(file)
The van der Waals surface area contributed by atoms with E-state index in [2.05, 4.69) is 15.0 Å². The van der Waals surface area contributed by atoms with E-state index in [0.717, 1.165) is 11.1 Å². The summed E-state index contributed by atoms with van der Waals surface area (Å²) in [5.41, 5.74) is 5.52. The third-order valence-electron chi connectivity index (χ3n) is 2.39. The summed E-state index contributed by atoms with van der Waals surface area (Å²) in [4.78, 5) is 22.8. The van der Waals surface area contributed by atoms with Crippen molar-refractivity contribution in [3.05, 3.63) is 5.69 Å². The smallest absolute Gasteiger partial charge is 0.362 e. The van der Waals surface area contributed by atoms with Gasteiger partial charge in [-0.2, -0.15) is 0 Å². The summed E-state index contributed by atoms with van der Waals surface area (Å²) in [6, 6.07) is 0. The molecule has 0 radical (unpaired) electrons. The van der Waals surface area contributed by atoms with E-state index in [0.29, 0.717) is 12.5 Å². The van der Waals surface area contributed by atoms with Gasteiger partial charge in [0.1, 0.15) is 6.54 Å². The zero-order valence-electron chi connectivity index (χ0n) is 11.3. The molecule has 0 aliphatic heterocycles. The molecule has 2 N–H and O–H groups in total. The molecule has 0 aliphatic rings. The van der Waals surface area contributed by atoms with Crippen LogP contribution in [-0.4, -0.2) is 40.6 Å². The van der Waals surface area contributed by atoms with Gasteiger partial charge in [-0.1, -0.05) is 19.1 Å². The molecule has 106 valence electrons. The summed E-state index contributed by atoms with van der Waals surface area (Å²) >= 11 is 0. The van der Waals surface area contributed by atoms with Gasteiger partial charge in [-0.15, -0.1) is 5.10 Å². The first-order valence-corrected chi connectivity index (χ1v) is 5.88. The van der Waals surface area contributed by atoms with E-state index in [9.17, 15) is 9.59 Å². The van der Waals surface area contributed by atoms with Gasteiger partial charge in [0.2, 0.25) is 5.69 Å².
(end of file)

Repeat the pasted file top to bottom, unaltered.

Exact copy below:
The van der Waals surface area contributed by atoms with E-state index in [2.05, 4.69) is 15.0 Å². The van der Waals surface area contributed by atoms with E-state index in [0.717, 1.165) is 11.1 Å². The summed E-state index contributed by atoms with van der Waals surface area (Å²) in [5.41, 5.74) is 5.52. The third-order valence-electron chi connectivity index (χ3n) is 2.39. The summed E-state index contributed by atoms with van der Waals surface area (Å²) in [4.78, 5) is 22.8. The van der Waals surface area contributed by atoms with Crippen molar-refractivity contribution in [3.05, 3.63) is 5.69 Å². The smallest absolute Gasteiger partial charge is 0.362 e. The van der Waals surface area contributed by atoms with Gasteiger partial charge in [-0.2, -0.15) is 0 Å². The summed E-state index contributed by atoms with van der Waals surface area (Å²) in [6, 6.07) is 0. The molecule has 0 radical (unpaired) electrons. The van der Waals surface area contributed by atoms with E-state index in [0.29, 0.717) is 12.5 Å². The van der Waals surface area contributed by atoms with Gasteiger partial charge in [0.1, 0.15) is 6.54 Å². The zero-order valence-electron chi connectivity index (χ0n) is 11.3. The molecule has 0 aliphatic heterocycles. The molecule has 2 N–H and O–H groups in total. The molecule has 0 aliphatic rings. The van der Waals surface area contributed by atoms with Crippen LogP contribution in [-0.4, -0.2) is 40.6 Å². The van der Waals surface area contributed by atoms with Gasteiger partial charge in [-0.1, -0.05) is 19.1 Å². The molecule has 106 valence electrons. The summed E-state index contributed by atoms with van der Waals surface area (Å²) >= 11 is 0. The van der Waals surface area contributed by atoms with Gasteiger partial charge in [-0.15, -0.1) is 5.10 Å². The first-order valence-corrected chi connectivity index (χ1v) is 5.88. The van der Waals surface area contributed by atoms with E-state index in [9.17, 15) is 9.59 Å². The van der Waals surface area contributed by atoms with Gasteiger partial charge in [0.2, 0.25) is 5.69 Å².